Hope Star from Hope, Arkansas on March 31, 1943 · Page 4
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Hope Star from Hope, Arkansas · Page 4

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Wednesday, March 31, 1943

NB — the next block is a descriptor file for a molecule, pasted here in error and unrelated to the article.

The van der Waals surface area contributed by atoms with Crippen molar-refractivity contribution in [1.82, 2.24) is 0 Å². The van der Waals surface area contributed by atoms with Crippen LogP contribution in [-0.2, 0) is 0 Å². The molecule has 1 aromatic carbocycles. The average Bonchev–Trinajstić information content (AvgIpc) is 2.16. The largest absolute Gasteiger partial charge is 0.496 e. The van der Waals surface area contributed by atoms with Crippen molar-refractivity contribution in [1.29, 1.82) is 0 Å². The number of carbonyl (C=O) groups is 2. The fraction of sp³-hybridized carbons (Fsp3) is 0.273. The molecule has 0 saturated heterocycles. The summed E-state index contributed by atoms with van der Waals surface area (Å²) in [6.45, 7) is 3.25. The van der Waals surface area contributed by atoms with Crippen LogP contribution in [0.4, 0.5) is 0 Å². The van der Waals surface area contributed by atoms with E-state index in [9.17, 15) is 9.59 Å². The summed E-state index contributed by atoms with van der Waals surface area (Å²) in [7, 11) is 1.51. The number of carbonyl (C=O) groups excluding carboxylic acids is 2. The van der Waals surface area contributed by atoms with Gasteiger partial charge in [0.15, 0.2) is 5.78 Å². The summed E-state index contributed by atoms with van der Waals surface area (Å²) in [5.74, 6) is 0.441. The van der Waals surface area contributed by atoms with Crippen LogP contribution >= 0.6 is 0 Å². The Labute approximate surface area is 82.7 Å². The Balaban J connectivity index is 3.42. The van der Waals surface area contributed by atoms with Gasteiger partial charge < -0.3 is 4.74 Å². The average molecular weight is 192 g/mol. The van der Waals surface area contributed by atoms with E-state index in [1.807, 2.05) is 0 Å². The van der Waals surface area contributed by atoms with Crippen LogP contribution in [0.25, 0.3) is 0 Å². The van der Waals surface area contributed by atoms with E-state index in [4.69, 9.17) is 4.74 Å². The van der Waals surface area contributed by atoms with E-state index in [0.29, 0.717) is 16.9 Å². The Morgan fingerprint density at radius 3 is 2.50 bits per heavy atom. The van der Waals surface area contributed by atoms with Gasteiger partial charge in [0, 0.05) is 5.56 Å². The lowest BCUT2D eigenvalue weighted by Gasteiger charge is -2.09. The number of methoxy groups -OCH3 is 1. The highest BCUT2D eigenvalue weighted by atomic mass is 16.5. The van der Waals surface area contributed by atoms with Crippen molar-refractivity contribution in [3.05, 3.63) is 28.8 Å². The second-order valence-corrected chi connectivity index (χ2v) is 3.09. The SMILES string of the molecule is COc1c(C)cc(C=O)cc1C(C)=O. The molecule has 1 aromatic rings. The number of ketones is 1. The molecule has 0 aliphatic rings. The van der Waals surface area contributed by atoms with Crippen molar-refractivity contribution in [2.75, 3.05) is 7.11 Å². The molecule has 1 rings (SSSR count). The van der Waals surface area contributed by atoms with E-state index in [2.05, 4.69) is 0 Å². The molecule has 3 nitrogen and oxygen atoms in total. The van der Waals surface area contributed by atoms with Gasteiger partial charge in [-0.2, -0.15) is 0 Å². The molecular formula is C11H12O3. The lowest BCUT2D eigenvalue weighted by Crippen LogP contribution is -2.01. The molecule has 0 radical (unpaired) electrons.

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HOPE STAR, MOM, ARKANSAS Wednesday, March 31,1943 nisia Successes Bring Specufafion on Allied Invasion O' ilysis of pie News by [Mackenzie Editorial Comment J[ Written Today and j^ Moved by Telegraph : £ or Cable. s-iiy DeWirr MACKENZIE M After we've finished with Tunisia, where do we go? We are invited to pleasurable , | Speculation by British Home Secre- /•iary Herbert Morrison's statement .I^ln the House of Commons antici- I'.paling the possible "use of this \'country as a base for offensive op" Dotations." .CtitThe secretary, who also is min- |j.jjster of home security, announced "the whole east and south coast Iritain, to a depth of ten miles, „,..,—Id,become a restricted area on f April 1» This zone lies on the Eng- S'llsfi. channel opposite the "invasion ico'ast" of France. April fool? Well, it could be, just > keep Herr Hitler's nerves hop- f, ping, but it encourages the ex- f^pectation that a United Nations invasion of Western Europe may ^come before long. This is bolstered ^iby the excellent Allied progress in 'u the Tunisian campaign, which must '^be concluded, or at least clinched, ^before any major invasion can be Attempted. t .Expectation also is fostered by -the fierce aerial bombardment of •j.f Germany and occupied territory— *]lan essential preliminary to an in- ^vasion of Western Europe. , Now of course only the Allied high command can say where an ^ invasion may strike. Still, without trying to read the command's mind, it's reasonable to expect L. ^some move as soon as the African campaign is "sewed up, since Hitter can't be allwoed a free hand ; to attack Russia when the good '• weather arrives. Also there seem to be three possibilities for major invasion, and the defensive prepar- 'ations of the Nazis show that they agree with this estimate. Those ,three places are: 1. The French coast from the neighborhood of Boulogne and Calais, on the narrow part of the 'channel, down past the mouth of the Somme to Dieppe. The Allies probably would strike in several places simultaneously and develop ' those which seemed profitable. 'They also might make other attacks as far north as Norway, I*- chiefly for divertive purposes. "l Recognition of the danger is seen in the fact that the Nazis are feverishly strengthening their al- Market Report ST. LOUIS LIVESTOCK National Sotckyards, III., March 31 — (&)— (U. S. Dcpt. Agr.) —Hogs. 8000; fairly active: mostly 15 - 25 higher than average Tuesday; bulk good and choice 180310 Ibs. 15.6575; top 15.75 160-170 Ibs. 15.00 - 15: 40-160 Ibs. 14.5015.00; 100 130 Ibs 13.25-14.25: most sows 14251550; few 15.60: stags 15.50 down; quotations based on hard hogs. Cattle, 2200; calves, 800; steers unevenly higher in active trading a meager supply; other classes strong and active; medium and good steers largely 14.65-16.15; top 16.50: medium and good heifers and mixed yearlings 13.75 15.75; common and medium cows 11.0013.00; 8.50 10.75; medium and good sausage bulls 13.00-14.65; odd head to 14.75: vealers 50 lower; good and choice 16.00; medium and good 13.50 - 14.75; nominal range slaughter steers 12.0017.00; slaughter heifers 11.0016.25; slaughter heifers 11.00 - 16.25: stocker and feeder steers 10.75-15.25. Sheep, 2500: receipts include 6 loubles southwest clipped lambs ind around 150 head trucked - in; market not established. GRAIN AND PROVISIONS Chicago. March 31 — (fP) —Wheat prices held firm in a quiet trade oday, deriving strength from a )oost in parity and resumption of government flour business, as most raders remained on the sidelines o await presidential action on the Bankhead bill. Oats and rye followed the leadership of wheat, in which selling jressure was light. No hedging was loticsable and receipts of wheat at 2 principal interior markets fell to 1,201,000 bushels against 1,555,000 jushels a week ago. Wheat closed 1-8—38 higher, May $1.45 3-8—1-4, July $1.45 1-2, corn was unchanged at ceilings. May SI.01, oats advanced 14—7-8 arjd rye gained 1-8—58. Cash wheat: No sales. Corn: No. 2 yellow 1.02; No. 3, 1.00—1.01 1-2; No. 4, 99 12—1.01; No. 3 white 123 Oats: No 1 mixed 66 1-2; No. 1 white 67; No. 2, 66 1-2—67; No. 3, 66—66 12; No. 4, 65 — 65 12; sample grade white 63 3-4—64 3-4. Barley malting 90—1.07 nom; feed 80—90 nom. tnbrokcn through the cigh preceding sessions but many leading shares recovered their equilibrium n a late come-back, rails pacing the rally. Losses that had ranged to well over a point were trimmed in the linal hour and scattered new highs for the year were posted. The tape moved erratically, act- vity improving as prominent issues found support. Volume for the full session was about 1,500,000 shares, well under Tuesday's rate. POULTRY AND PRODUCE Chicago, March 31 —(/V)— Poultry, live; firm; 6 trucks; market unchanged. NEW YORK COTTON New York, March 31 —(/Pi—Tendency to awail presidcnlial aclion on Ihe Bankhead bill and clarification of thc farm price program restricted trading in cotlon today. Late afternoon values were 10 lo 15 cents a bale higher, May 20.40, Jly 20.20 and Oct. 20.00. Futures closed 10 to 20 cents a bale higher. May—opened, 20.41; closed, 20.40 Jly—opened, 20.23; Oct—opened, 20.02; closed, closed, 20.21 20.00 Dec—opened, 19.98; closed, 19.96 Mch—opened, 19.93; closed, 19.91 Middling spot 22.l9n; up 2 N - Nominal. NEW YORK STOCKS New York, March 31 —UP)— The stock market retreated today from the peak levels reached in a climb • SOOTHES QUICKLY Right on the shelf, handy, you ihould have cooling, soothing Men- tholatum to help you care for: 1. Head'-cold stuffiness. 2. Chapped ;kin. 3. Clogged nostrils. 4. Neuralgic headache. 5. Nasal irritation due to colds. 6. Cracked lips. 7. Cuts and scratches. 8. Minor burns. 9. Dry nostrils. 10. Sore muscles, ' due to exposure. 11. Insect bites. 12. Minor bruises. Jars 30*. MENTHOLATUM TAXI SERVICE Yellow Cab Taxi Co. Jesse Brown, Owner Phone 2 SHORTY'S RADIO SERVICE FREE ESTIMATES Located At Bob Elmore Auto Supply Phone 174 Hope, Ark, ready formidable coastal defenses. As has been emphasized in this column, an invasion from the English channel would produce perhaps the most terrible battle of history, with all three fighting arms—land, air and water—participating. Cer- ainly it would be the most dangerous legitimate military operation which could be undertaken. 2. Italy and the great islands of Sicily and Sardini?, together with French Corsica which the Italians occupy. Compared wtih the French coast this would indeed be soft, for Italy's heart isn't with the Axis. Main resistance presumably would come from the German forces which occupy the country. In this connection the diplomatic correspondent of Reynolds News, n London, has staled categorically :hat the Nazis have taken over con- :rol of the Italian fleet. It will be used partly for defense against invasion and partly for offensive actions. The Italians will man the ships and the Germans will give the orders, according to the report. 3. Greece, together wilh Greet and the islands of the Aegean, possibly in conjunction with an invasion of the Balkans by Turkey. Here again the Germans smell Irouble. Reporls from Ankara say the Hillerites are nervous over developments in the Mediterranean, and are sending troops into that theater. The fortifications of the strategic Greek port of Salonika are said to have been heavily reinforced, and Gestapo agents have been sent to the Axis - occupied Greek islands lo apprehend suspects among the residents. Co-Ed, Negro Cook Found Shot to Death Akron, Ohio, March 31 — (/P) — Summit county Coroner R. E. Amos today returned a verdict of murder in the deaths of Lucille Daprano, 23, Kent State University co-ed, and George W. Ryenolds, 55, Negro cook at Twin Lakes country club, whose build - riddled bodies were found last nighl in a car parked along a wooded slrelch of road halfway belween Cleveland and Akron. Dr. Amos said Ihe girl, a senior lying lung and heart pierced by bullets. Reynolds was in the back seat wilh bullet holes in his back and chesl, the coroner said. He estmialed both were dead since 10 p. m. Sunday. The coroner indicaled Ihe Iwo might have been Ihe viclims of robbers. He said Miss Daprano had left her Cleveland home wilh several bills of large denominations, but that her purse, found with the body, contained only 41 cents. Miss Daprano, pretly daughler of Mr. and Mrs. Joseph Daprano of Cleveland, was last seen alive Sunday nighl when she boarded a bus at Cleveland to return to school after a spring recess. Dr. Amos said the girl worked the past two years as a part - time waitress at the Country club vvherc Reynolds was employed. f i WANT TO SWAP? Use The Classified ... It's Direct Get rid of what you can't use in exchange for something you need or want. For a few cents you can PM* a" ad in the classified section of the HOPE STAR. You'll be amazed, at the offers you receive! HOP!STAR from Cleveland, was found in the front seat, her left U. S.-Soviet Talks on Post War Planned Washington, March 31 —(/I 1 )— A Russian-American conference on current and postwar issues was projected by President Roosevelt today into thc very near future. Where and when thc conversations will take place, and who the principals will be, were not disclosed. Withholding all specific in formation at a press conference ycserday. Mr. Roosevelt turned aside with noncommital answers questions designed to bring out whether he expected Premier Stalin or Foreign Commissar Molotov to come to Ihis country. But he made it clear he and Anthony Eden, in consultations which ended yesterday, had cut thc pattern for additional talks among various members of thc United Nations. Puzzlement at what they called comparative public apathy toward post war problems was expressed by some members of a Senate Foreign Relations subcommittee as they assembled lo begin consideration of a half dozen proposals for collective action by Ihe Unilcd Na lions. While sponsors of some of the proposals said their mail was increasing, Senator George (D - Ga.) told reporters he hardly knew what to make of the fact that despite wide newspaper and radio discussion he had received fewer than a do/.cn leltcrs about thc problems involved. Another member of thc subcom millec, Democratic Leader Barklcy of Kentucky, said he had rcceivcc only aboul 20 lellcrs and ventured the observation thc public doesn'l seem grcally excited about the questions. On the other hand, Senator Bur- Ion (R Ohio.) one of four sponsors of a resolution calling on this gov- lions for closer co-opration in war and peace, said he was receiving upwards of 100 letlers daily. "The sentiment expressed in those letters is 10 to 1 in favor of our proposal," Burlon said. In a radio address last night, Senator Ball (RMinn.1, one of the sponsors of the resolution, said il seems inevitable, that the economic and political weight of the United Stales will be brought to bear on a postwar world and argued that the Senate ought to commit itself now to a strong policy of collaboration. The president said he and Foreign Secretary Eden had reached entire agreement on everything that might be described as current political and military affairs, and other questions arising out of the war and related lo the present and future. He hoped and expected, he added, that talks along semilar lines would be begun with Russia in the very near future, as well as with others of thc United Nations. Applicants Wanted For Railroad Work The United Slates Employment Service of the War Manpower Commission, announces that a representative of the Railroad Retirement Board will interview applicants for jobs with various railroads at 201 East Second Strecl in rlopc, on Thursday, April 8, between 9:00 and 5:00 o'clock. Job openings arc for laborers, both white and colored. Wage rate ranges from .5be (o .GOc per hour with over time for over eight hours per day. Per sons who arc now employed in the lumber, non-ferrous mining, and agricullurc induslries, do not apply. Applicants'who arc accepted, will have to make a signed statement that they arc not employed in any of thc above named industries. University to Go On 12 Months Basis Fayettcville, March 31 — (/P)—Thc University of Arkansas will begin a new college year June 8 —one day after the 1943 graduating class receives diplomas — and will continue on a 12 months-a-year oper- alional basis for Ihe duration. President A. M. Harding announced. Under the new system it will be possible for high school graduates to obtain a university degree in three calendar years, Dr. Harding said. Sister Subs For Brother In The Navy Chattanooga, Tenn. (/I 1 )—Rebecca Miller had to tell thc Navy recruiters here she was sorry, but her brother, Dolph, wasn't 17 as he had said. So thc Navy couldn't take Dolph, but it did get Rebecca. She signed up for the Waves. Flashes of Life By the Associated Press The Champ Raton, N. M. — Everyone got into the spirit of the auction at thc war bond dinner. The prize, free extraction of two teeth, offered by a local dentist, was sold to the high bidder who bought $3,100 in war bonds — And he hasn't a single toolh. Out of Season, Too Great Falls, Mont. — "There's a time bomb in my yard!" an excited woman telephoned the sheriff's office. Deputy Sheriff Mike Quealy cau- across a strecl intersection. Four were injured. Another crew put oul the fire— with a hand extinguisher, age: $5. Jobs For Women Salt Lake City — Fifteen of thc 21 candidales for Universily ol Ulah sludent offices April 16 are coeds. Jarring note: Both nominees foi president are men. tiously approached Ihe hedge where told po | ice It's the Principle Los Angels — He didn't mincl losing the dollar he loaned the rnan in Army uniform, Jack Logar she said someone had thrown the bomb. He pulled out a football. William forward 1942 Coming Up Boise, Idaho — Lieut. Carrithers is looking eagerly to last Christmas. His parents, Mr. and Mrs. Fred B. Carrithers of Manitou Springs. Colo., mailed his 1941 gift of fruit cake and cookies to him in Manila Nov. 17, 1941. It caught up wilh him al Gowen Field yesterday. Neither did he mind allowing thc man to use his hotel room to freshen up while Logan napped. He could have forgiven the thef of $25, loo — bul the rnan alsi took .iis gold - spoiled upper denla plate. Much Ado Venice. Calif. — Speeding to a fire, a hose wagon and a pumper Shocked Trooper Portland, Oregon — "Unarme and alone in Jap territory, I me one of Tojo's favorite M a r i n shock troopers at a distance of 1 feet," Roger Tower, 29, N a v pharmacist's mate, wrote his par ents from Guadalcanal. "I borrowed his rifle and bayon et " He inclosed u picture of the Ja truck collided, spilling firemen 'flag he took from the body. State to Stay Democratic Adkins Says Washington, March 31—(/I 1 )—Gov. Tomer Adkins of Arkansas, after onferring today with President ioosevelt, said lhal "our people ke lo see Congress assert its in- ependence" and that such asser- ion was evidence that state rights /ould be restored after the war, Adkins said he did not discuss lolitics with Mr. Roosevelt, and n response to questions, challenged tartly Ihe contentions of Governors ohnes of Louisiana and Anrall of Georgia that the Democratic arty would lose out in the South n it did not throat thc area betler. 'I 'hink the South will remain democratic," Adkins said. "I know rkansas will. And if any corrcc- ions are to be made, they shoulc >e made wilhin our own ranks.' ic said he agreed with Jones and \rnall to this extent, that an ad- ustmcnt of freight rale is needed. "While thc people of Arkansas are glad to see independence on he part of congress, he said they Iso wanted to back the presiden and the adminitralion in every Nay possible, make any necessary acrificcs in the war effort, anc 'afterward they want stale rights •espected." Honor Roll Students Announced Honor roll students of thc first line-weeks of the second semester s compiled by thc National Honor locicly where requirements are traight A's and above 90 honor joinls. They nrc as follows: 12lh grade—Mary Ross McFacl- in. Billy James, Belly Monls, Ophelia Hamilton, Patsy Ann Campbell, Joyce Rclig, Hilda McEntosh, Virginia O'Neal. llth grade—Marcinc Abbol, Max- no Tabor, John Paul Sanders. 10th grade—Carroll Hyatt. Betty Ruth Colcman, Phyllis Williams, Many Books Are Donated To Library Among the recent donors to thc Hempstcad Counly Library wcs Mr W. O. Washburn from Wilkes Barrc Pennsylvania. He donalcd "Guadal canal Diary" by Richard Tregaskis Ihe besl seller on Ihe non-ficlion lis of thc New York Herald-Tribune book list. Tregaskis, star correspondent o King Features, accompanied thi firsl detachment of U. S. Marine. 1 ' to land on Guadalcanal and staycc there tor months. His account o thc breathless week on transport before the attack on thc Island, tlv subsequent capture of Hcndcrsot Air Field, and the terrific fight to thc Marines have pul up thereafter makes it undoubtedly the outsland ng book of Ihe spring. Paul Revere and the World h ivcd In, by Esther Forbes, is ; story of Ihe years preceding In American Revolution. Throughou hcse years, Paul Revere lived a .he point of Ihe flame, but, unlik ,h2 salamander, he never change his color. Steady, dependable, it defatigablc, his was Ihe brains an hand that organized thc mechanic of Boston for the Patriot cause an by so doing insured its triumph. Let thc People Know, by Norman, Angell, answers to Ihe cynics and doubters who fail to see how the common man can shape a betler world, how Ihis war is different from the last, how we can arrive at a victorious peace thai will give us the world we all desire. Captain of the Andes, by Margaret Harrison, is an excellent introduction to San Martin. He was born of Spanish parents in a remole sec- lion of Argenlina, where his father was administrator of a department He was lakcn lo Spain al Ihe age of seven, received his cducalion there, entered the army and rose to be lieutenant-colonel of cavalry at 30. He distinguished himself against Ihe French aflcr Napoleon had set up his brother Joseph as king. Mr. Vvashburn also gave thc library a year's subscription lo Ihe Nalional Geographic Magazine. O. W. Amos' Father Dies at Hugo, Okla. ,T. W. Amos, 76, father of Oliver W. Amos of 102 West 16lh street, Hope, died on his way home from church last Sunday noon at Hugo, Okla. Mr. Amos, a native Missourian, had been a well known Choc- low (Oklahoma) county farmer for somQ years, and was aclivc in Ihe Claylon Avenue Baplisl church of Hugo. Funeral services were held from the church Tuesday morning, with burial in Ml. Olivcl ccmclcry at Hugo. Besides Ihe Hope son Mr. Amos is survived by Mrs. Amos, two olhcr sons and two daughters. Vlary Roy Moses. Olh grade— Matilda McFaddin, Vlartha Ann Adkins, Belly Ann Benson. Jessie Clarice Brown, Mary ionise Brown, Jimmy Cox. Olh grade— Rosa Nell Ross, Vcl ma Tabor, Bonnie Anlhony, Bar- Spellmcm Visits Irish Leader, De Valera Dublin, March 31 —(/I 1 )—Archbishop Fruncis Spellman of New York, visiling Eire in his lour that is taking him to American army camps in the European and Afri- an theaters of war, called on Prime Minister Eamon DC Valera al the government buildings today after celebrating mass in St. Mary's Pro - Cathedral. Clubs The Annual District County Council Meetings of Home Demonstration Clubs have been held in three districts over the County according to Mrs. Irvin Bells, County Council Reporter. The first meeting was held at Old Liberty Church for an afternoon meeting. Mrs. Early McWilliams, County Council President, presided. Mrs. G. E. Goodlct, president of the Old Liberty Club, led the group singing. After bara Lagronc, Norma Jean Archer. 'Y u '7 •' - ., , 7th grade-Rum Ellen Slubbc- sllort buslncss sosslon thc fciUllrc Thc charge for a full day's care at British government nurseries is 25 cents per child; for Ihe poor thc -service is free. Paint is now being packed .in specially - treated paper containers, 'jccause of thc metal shortage. rnan, Effic Elisc Hyatt. Patsy Mc- Phcrson, David Newborn. (Ophelia Hamilton's name was omitted from thc semester honor roll when the National Honor Society submitted the list to thc Star at the end of the first semcslcr.) Davis' Status On Farm Prices Still Undefined By OVID A. MARTIN Washington, March 31 — f/P) — Thc question of whether Chester C. Davis, the new food administrator, is to have full authority over farm prices remained unanswered today as his assistants puzzled over a problem posed by congressional refusal to vote $100,000,000 for war crop incentive payments. Heads of four national farm organizations, accompanied by Davis and Secretary of Agriculture Wickard, went to the White House yesterday in the hope of getting President Roosevelt to place control of 'arm prices in the new adminis- ralor's hands. They came away, they said, within t a commitment, but with thc mprcssion that decisions on prices vould continue to be made in icgotialions among Ihe Office of :j ricc Administration, the food ad- ninistration and the office of eco- lomic stabilization. Two of thc farm leaders, Edward A. O'Neal, president of thc American Farm Bureau Federation, and Albcrl S. Goss, master of thc National Grange, contend Davis must have, full control over farm prices if he is lo succeed. They said Secrclary Wickard :aekcd sufficicnl powers in thc price lield. Thc price control question was a pressing one at thc Agriculture Department. Officials of thc food production administration, an agency transferred from Wickard to Davis by the president, are debating steps to provide farmers greater returns for such vital crops as soybeans and peanuts for vcgc> tables oil, potalocs, dry beans and peas, sugar bets, and canning crops. Secrclary Wickard had offered farmers $100,000,000 in incentive payments for such crops, but the farm organizations and the congressional farm bloc successfully opposed the program, contending il subjected farmers to government subsidies at a time when consumers were financially able to pay higher prices. Failure to get the incentive funds raised tiie question of whether the food administrator should take steps to get higher price ceilings on these war crops. After leaving the While House conference, the farm leaders said they had sought to raise thc price question with Mr. Roosevelt but that he did not discuss it. The president was asked at a press conference later if the farm organization heads had sought lo find out whether Davis had full control over farm prices. program of thc afternoon was Victory Gardens for the farm family. The discussion was led by Mr. Earl J. Allen. Horticulturist Spc cialist of the Extension Service. The second District Meeting was held al thc Union Grove Church, Union Grove and Marlbrook Clubs serving as hostess. Thc meeting MOP Official IsKiwanis Speaker . Joe Wcisingcr, formerly of Hope, but now traveling passenger agent foe the Missouri Pacific Linos, was the speaker at today's Kiwanis luncheon at the Henry Hotel. He stated that the Missouri Pacific contributes largely to Hope's Inisl- ness, having a monthly payroll of around $12,500, and paying state, countv, school and other local taxes of $27,1G7.50 in 19-12. Mr. Weisinger stated that during Hie past ten years rates have been reduced one half in some eases. Prior to 1933 all roads had a rale of ,'i.(ic per mile, and now it is possible to take a round trip in a couch for l.Bc per mile. Hates in Pullmans or parlor cars arc higher. He explained with ilustrations the comforts that can be had by riding in various pullman accommodations —from the drawing room to the upper berth, which is the cheapest of all pullman accommodations. During the past thirteen months all United States railroads have moved 11.000,000 soldiers, as coin- pared with 5,000,000 during the 20 months of the first world's war, and done it with 17 per cent less equip- mcnt. He also stated that the aver- was opened by Mrs. Earlic McWil-1 age railroad trip by all pcsscngcrs liams. County Council President, j is 75 miles, and Mrs. Carl Evans led thc group singing, Easier Devotional was given by Mrs. Trop Irwin. Business session was conducted by Mrs. McWilliams. Miss Mary Claude Fletcher, Home Demonstration Agent, led a discussion on war bond campaign and thc goal las been sel that each Home Dem- onslralion Club will have plans made to buy or will have boughl a bond by June 30lh. Each club is working oul their own method of raising money. pond largely on what transpires in the next year," adding that there was not much talk about politics or even interest in local politics al the moment. In his conference wilh Ihe pros To an inquiry aboul fourth term Went. Adkins said he had dis- fceling in his state, the governor f ussed briefly the farm labor silua- lion and Ihe prospecls of promoting replied thai "all those things de- TAKE MY ADVICE DON'T CO! • That warning rang out many times in Allison Topping's memory. She would wish, again and again, that she had heeded Barry Fielding's tense words. 9 From her father she had inherited a determination that bound her to the lonely estancia in the jungle . . . where no white woman had ever ventured before. Read this gripping story of exotic adventure. You'll thrill to every dangerous step alon the tropical trails she fol lowed. Read DARK JUNGLES Begin; April 5th in Hope Star Roy Anderson and Johnny Wade were guests at today's luncheon. Frank McGibbony and Emery Thompson were introduced as new members, and were welcomed by Rev. Bob Moore. Government Finance For Appeal Agency Little Rock. March 31 -- f/l'i — Labor Commissioner W. ,T. McCain Some clubs" arc having eommun- i J 5 ""' loflny ,""' f « l( ' r;l1 government ity get-to-gcthcrs, others arc selling quilts, others having auction sales. Six home demonstration clubs in the county have bought bonds. The County Council has credit of two $50.00 bonds. At the lunch hour a live-at-home luncheon was served. In the afternoon a food production discussion was led by Miss Fletcher including Fccd- A-Fightcr program for 4-H club boys and girls. Home Demonstration Club members signed the Arkansas Home Demonstration Wai- Work Pledge and the meeting adjourned to meet with Marlbrook Home Demonstration Club in June. DislHct had agreed tentatively lo finance the entire operation of the new board of review, appeal agency for unemployment compensation cases. He estimated the slate would save $17,150 annually if such an arrangement was consummated. The three-member board of review will replace the Stale Industrial Board July 1 under terms of a 1043 law. Il will consist of a permanent chairman who will receive $4.200 annually and two members who will serve on a $10 per diem basis. Thc industrial man, would be named chairman of thr new board by Governor Adkins. NO ASPIRIN FASTER than genuine, pure St. Joseph Aspirin. World's largest seller at 10*. None safer, none surer. Demand St. Joseph Aspirin. board now has $-1.200 a year men. State-house sources heard Ed , , , , ,^ , „, , - ^ Vi , ls Speaker, industrial board chair- held at Oakgrovc Church, Oakgrove Home. Demonstration Club serving as hostess. Thc meeting was conducted by Mrs. Early McWilliams, County President. Thc welcome address was given by Mrs. Cecil Woodul and thc response by Mrs. Grace Huckabcc of Liberty Hill. Mrs. Sid Skinner of Oak- grovc gave a Easter Devotional. Thc discussions during thc day were war bond campaign, scrap drive, the care of equipment, food production by farm women, increasing enrollment in Home Demonstration Clubs, betler attendance of Home Demonstration Club members and demonstration was given during thc day on trcaling seed for Viclory Gardens and handy pieces of equipment for the kitchen and other parts of the house. For Prompt and Courteous TAXI SERVICE PHONE 679 I will Appreciate Your Patronage. L. n. Urr'cy 670 Taxi Co. At thc noon hour a live-at-home luncheon was served. Thc meeting adjourned to meet with thc Liberty Hill Home Demonstration Club in June. A'l thc Three District Council meetings that have been held 10 home demonstration clubs have been represented wilh an attendance of 50 home demonstration club members. Thc last County District Council Meeting will be held March 30th at Ihe Doyle Church. All home demonstration clubs in thai district are urged to allend Ihis important meeting. Thc theme of the year's) work for home demonstration club women is thc production plan. The new yearbook carries that theme. Individual and home demonstration clubs are working on the productions program to help win the war on thc home front. WE DELIVER We pick up and deliver laundry and dry cleaning. 2-day service. Telephone 148 Cook's White Star Laundry & Dry Cleaners <r production of diamonds, needed in war industry, in Arkansas. He said he was after priorities to establish a pilot plant for obtaining diamonds but was not gelling much encouragement. He planned to see Secretary Ickes on the mailer laler in Ihe day. Adkins expressed Ihe opinion Mr. Roosevell had made a "wise move" in bringing Chester C Davis and farm organizations into the food picture. Arkansas is "in pretty good shape," but does have a farm labor shortage because of the draft and shifts to war indus- lires. He said that he believed agricultural extension agents and school officials would help work out a solution, perhaps by dismissing school children 30 days early to help on farms. "Arkansas is in the best shape it's been in its history," he aid. "It is bet from the point of view of agriculture, finance and in every other way. But I am a bit apprehensive over the farm labor and dairy situation." The governor said he also had iiriformed Mr. Roosevelt the slate had raised $85,000 this year and $160,000 in the last three years to combat infantile paralysis. S-t-r-e-tc-h your car's life line with expert M, ^ Service Get frequent inspections and tune-ups . . . get more miles of essential transportation T HE old methods of servicing cars are no longer completely adequate because rationed mileage has created new operating problems. And so, Studebaker dealers now handle your wartime service requirements according to procedures that have been worked out by factory experts in the great Studebaker engineering laboratories and on thc famous 800-acre Studebaker proving ground. Avail yourself of this better, more modern Studebaker service, whatever make of car you drive. ARCHER MOTOR COMPANY East Third Street Hope, Arkansas used Studebaker remarkably. Our Pendable used I ca ™*« •• -„ a PUrcha * 3 " d tires ncludc dc '